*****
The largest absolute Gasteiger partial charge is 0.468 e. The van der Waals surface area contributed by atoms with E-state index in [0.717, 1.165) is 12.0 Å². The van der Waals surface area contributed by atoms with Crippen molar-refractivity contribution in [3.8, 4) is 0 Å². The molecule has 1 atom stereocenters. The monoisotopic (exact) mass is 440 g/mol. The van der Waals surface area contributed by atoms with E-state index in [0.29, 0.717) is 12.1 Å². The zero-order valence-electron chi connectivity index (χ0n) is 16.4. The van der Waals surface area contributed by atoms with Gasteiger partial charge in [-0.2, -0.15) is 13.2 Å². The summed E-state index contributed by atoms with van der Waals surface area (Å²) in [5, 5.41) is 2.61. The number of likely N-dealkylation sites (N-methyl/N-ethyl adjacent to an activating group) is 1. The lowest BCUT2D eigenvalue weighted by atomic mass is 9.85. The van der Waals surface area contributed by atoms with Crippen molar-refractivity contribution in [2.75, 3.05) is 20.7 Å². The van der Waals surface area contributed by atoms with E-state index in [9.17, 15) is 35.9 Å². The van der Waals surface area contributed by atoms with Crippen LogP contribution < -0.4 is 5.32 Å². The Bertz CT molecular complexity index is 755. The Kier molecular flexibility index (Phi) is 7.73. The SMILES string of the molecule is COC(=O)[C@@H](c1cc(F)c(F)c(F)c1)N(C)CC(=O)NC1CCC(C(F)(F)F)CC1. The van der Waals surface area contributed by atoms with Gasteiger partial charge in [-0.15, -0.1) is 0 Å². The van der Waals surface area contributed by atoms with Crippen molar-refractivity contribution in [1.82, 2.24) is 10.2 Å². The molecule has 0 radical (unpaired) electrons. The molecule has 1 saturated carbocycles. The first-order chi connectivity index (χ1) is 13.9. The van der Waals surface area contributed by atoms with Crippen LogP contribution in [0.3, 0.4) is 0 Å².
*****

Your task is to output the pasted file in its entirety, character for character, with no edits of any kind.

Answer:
The largest absolute Gasteiger partial charge is 0.468 e. The van der Waals surface area contributed by atoms with E-state index in [0.717, 1.165) is 12.0 Å². The van der Waals surface area contributed by atoms with Crippen molar-refractivity contribution in [3.8, 4) is 0 Å². The molecule has 1 atom stereocenters. The monoisotopic (exact) mass is 440 g/mol. The van der Waals surface area contributed by atoms with E-state index in [0.29, 0.717) is 12.1 Å². The zero-order valence-electron chi connectivity index (χ0n) is 16.4. The van der Waals surface area contributed by atoms with Gasteiger partial charge in [-0.2, -0.15) is 13.2 Å². The summed E-state index contributed by atoms with van der Waals surface area (Å²) in [5, 5.41) is 2.61. The number of likely N-dealkylation sites (N-methyl/N-ethyl adjacent to an activating group) is 1. The lowest BCUT2D eigenvalue weighted by atomic mass is 9.85. The van der Waals surface area contributed by atoms with Crippen molar-refractivity contribution in [2.75, 3.05) is 20.7 Å². The van der Waals surface area contributed by atoms with E-state index in [9.17, 15) is 35.9 Å². The van der Waals surface area contributed by atoms with Crippen LogP contribution < -0.4 is 5.32 Å². The Bertz CT molecular complexity index is 755. The Kier molecular flexibility index (Phi) is 7.73. The SMILES string of the molecule is COC(=O)[C@@H](c1cc(F)c(F)c(F)c1)N(C)CC(=O)NC1CCC(C(F)(F)F)CC1. The van der Waals surface area contributed by atoms with Gasteiger partial charge in [-0.15, -0.1) is 0 Å². The van der Waals surface area contributed by atoms with Crippen molar-refractivity contribution in [1.82, 2.24) is 10.2 Å². The molecule has 0 radical (unpaired) electrons. The molecule has 1 saturated carbocycles. The first-order chi connectivity index (χ1) is 13.9. The van der Waals surface area contributed by atoms with Crippen LogP contribution in [0.3, 0.4) is 0 Å².